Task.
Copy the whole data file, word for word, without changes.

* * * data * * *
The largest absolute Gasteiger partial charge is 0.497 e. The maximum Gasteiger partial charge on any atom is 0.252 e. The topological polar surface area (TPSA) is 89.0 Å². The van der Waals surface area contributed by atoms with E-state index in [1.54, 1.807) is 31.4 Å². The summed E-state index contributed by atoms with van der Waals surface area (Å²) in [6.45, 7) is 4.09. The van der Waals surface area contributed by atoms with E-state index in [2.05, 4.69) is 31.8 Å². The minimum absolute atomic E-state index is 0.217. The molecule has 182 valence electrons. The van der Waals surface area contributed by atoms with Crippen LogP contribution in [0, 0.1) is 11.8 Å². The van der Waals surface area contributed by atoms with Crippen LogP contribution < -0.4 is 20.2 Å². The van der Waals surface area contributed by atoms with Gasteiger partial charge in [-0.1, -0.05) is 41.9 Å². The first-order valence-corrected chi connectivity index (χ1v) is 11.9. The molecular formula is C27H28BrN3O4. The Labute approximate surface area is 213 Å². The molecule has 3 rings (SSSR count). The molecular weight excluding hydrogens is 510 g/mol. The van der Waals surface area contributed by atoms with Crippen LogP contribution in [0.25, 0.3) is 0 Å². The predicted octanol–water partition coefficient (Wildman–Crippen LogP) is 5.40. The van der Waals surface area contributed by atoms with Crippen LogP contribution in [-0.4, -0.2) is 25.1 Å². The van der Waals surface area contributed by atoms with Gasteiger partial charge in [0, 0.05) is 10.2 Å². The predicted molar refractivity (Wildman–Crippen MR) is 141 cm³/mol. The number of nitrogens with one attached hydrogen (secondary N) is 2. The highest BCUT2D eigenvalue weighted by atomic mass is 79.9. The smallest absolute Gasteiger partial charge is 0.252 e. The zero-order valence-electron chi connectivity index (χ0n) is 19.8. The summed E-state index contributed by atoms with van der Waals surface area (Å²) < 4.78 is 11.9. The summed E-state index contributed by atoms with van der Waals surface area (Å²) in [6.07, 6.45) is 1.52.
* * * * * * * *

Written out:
The largest absolute Gasteiger partial charge is 0.497 e. The maximum Gasteiger partial charge on any atom is 0.252 e. The topological polar surface area (TPSA) is 89.0 Å². The van der Waals surface area contributed by atoms with E-state index in [1.54, 1.807) is 31.4 Å². The summed E-state index contributed by atoms with van der Waals surface area (Å²) in [6.45, 7) is 4.09. The van der Waals surface area contributed by atoms with E-state index in [2.05, 4.69) is 31.8 Å². The minimum absolute atomic E-state index is 0.217. The molecule has 182 valence electrons. The van der Waals surface area contributed by atoms with Crippen LogP contribution in [0, 0.1) is 11.8 Å². The van der Waals surface area contributed by atoms with Crippen LogP contribution < -0.4 is 20.2 Å². The van der Waals surface area contributed by atoms with Gasteiger partial charge in [-0.1, -0.05) is 41.9 Å². The first-order valence-corrected chi connectivity index (χ1v) is 11.9. The molecular formula is C27H28BrN3O4. The Labute approximate surface area is 213 Å². The molecule has 3 rings (SSSR count). The molecular weight excluding hydrogens is 510 g/mol. The van der Waals surface area contributed by atoms with Crippen LogP contribution in [0.25, 0.3) is 0 Å². The predicted octanol–water partition coefficient (Wildman–Crippen LogP) is 5.40. The van der Waals surface area contributed by atoms with Crippen LogP contribution in [-0.4, -0.2) is 25.1 Å². The van der Waals surface area contributed by atoms with Gasteiger partial charge in [0, 0.05) is 10.2 Å². The predicted molar refractivity (Wildman–Crippen MR) is 141 cm³/mol. The number of nitrogens with one attached hydrogen (secondary N) is 2. The highest BCUT2D eigenvalue weighted by atomic mass is 79.9. The smallest absolute Gasteiger partial charge is 0.252 e. The zero-order valence-electron chi connectivity index (χ0n) is 19.8. The summed E-state index contributed by atoms with van der Waals surface area (Å²) < 4.78 is 11.9. The summed E-state index contributed by atoms with van der Waals surface area (Å²) in [6.07, 6.45) is 1.52.